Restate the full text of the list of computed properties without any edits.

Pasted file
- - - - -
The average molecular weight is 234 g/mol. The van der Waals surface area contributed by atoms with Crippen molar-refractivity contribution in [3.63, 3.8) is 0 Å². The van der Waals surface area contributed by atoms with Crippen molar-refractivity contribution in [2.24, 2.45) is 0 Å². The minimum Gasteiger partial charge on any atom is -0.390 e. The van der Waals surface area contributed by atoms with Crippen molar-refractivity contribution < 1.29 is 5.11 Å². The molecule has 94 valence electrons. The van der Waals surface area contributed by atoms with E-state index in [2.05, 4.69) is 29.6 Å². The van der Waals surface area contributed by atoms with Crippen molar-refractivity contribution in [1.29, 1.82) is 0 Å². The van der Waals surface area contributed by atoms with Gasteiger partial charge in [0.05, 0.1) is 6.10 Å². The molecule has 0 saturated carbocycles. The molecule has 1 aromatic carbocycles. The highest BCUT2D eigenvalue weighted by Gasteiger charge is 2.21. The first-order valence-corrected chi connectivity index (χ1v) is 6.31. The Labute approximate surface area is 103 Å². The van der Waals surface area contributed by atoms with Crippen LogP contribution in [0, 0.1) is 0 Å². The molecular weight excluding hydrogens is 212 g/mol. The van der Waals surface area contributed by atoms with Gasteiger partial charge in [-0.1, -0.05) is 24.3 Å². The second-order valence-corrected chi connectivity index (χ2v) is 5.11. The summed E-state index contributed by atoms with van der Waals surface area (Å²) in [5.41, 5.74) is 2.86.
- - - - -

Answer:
The average molecular weight is 234 g/mol. The van der Waals surface area contributed by atoms with Crippen molar-refractivity contribution in [3.63, 3.8) is 0 Å². The van der Waals surface area contributed by atoms with Crippen molar-refractivity contribution in [2.24, 2.45) is 0 Å². The minimum Gasteiger partial charge on any atom is -0.390 e. The van der Waals surface area contributed by atoms with Crippen molar-refractivity contribution < 1.29 is 5.11 Å². The molecule has 94 valence electrons. The van der Waals surface area contributed by atoms with E-state index in [2.05, 4.69) is 29.6 Å². The van der Waals surface area contributed by atoms with Crippen molar-refractivity contribution in [1.29, 1.82) is 0 Å². The van der Waals surface area contributed by atoms with Gasteiger partial charge in [0.05, 0.1) is 6.10 Å². The molecule has 0 saturated carbocycles. The molecule has 1 aromatic carbocycles. The highest BCUT2D eigenvalue weighted by Gasteiger charge is 2.21. The first-order valence-corrected chi connectivity index (χ1v) is 6.31. The Labute approximate surface area is 103 Å². The van der Waals surface area contributed by atoms with Crippen LogP contribution in [0, 0.1) is 0 Å². The molecular weight excluding hydrogens is 212 g/mol. The van der Waals surface area contributed by atoms with Gasteiger partial charge in [-0.1, -0.05) is 24.3 Å². The second-order valence-corrected chi connectivity index (χ2v) is 5.11. The summed E-state index contributed by atoms with van der Waals surface area (Å²) in [5.41, 5.74) is 2.86.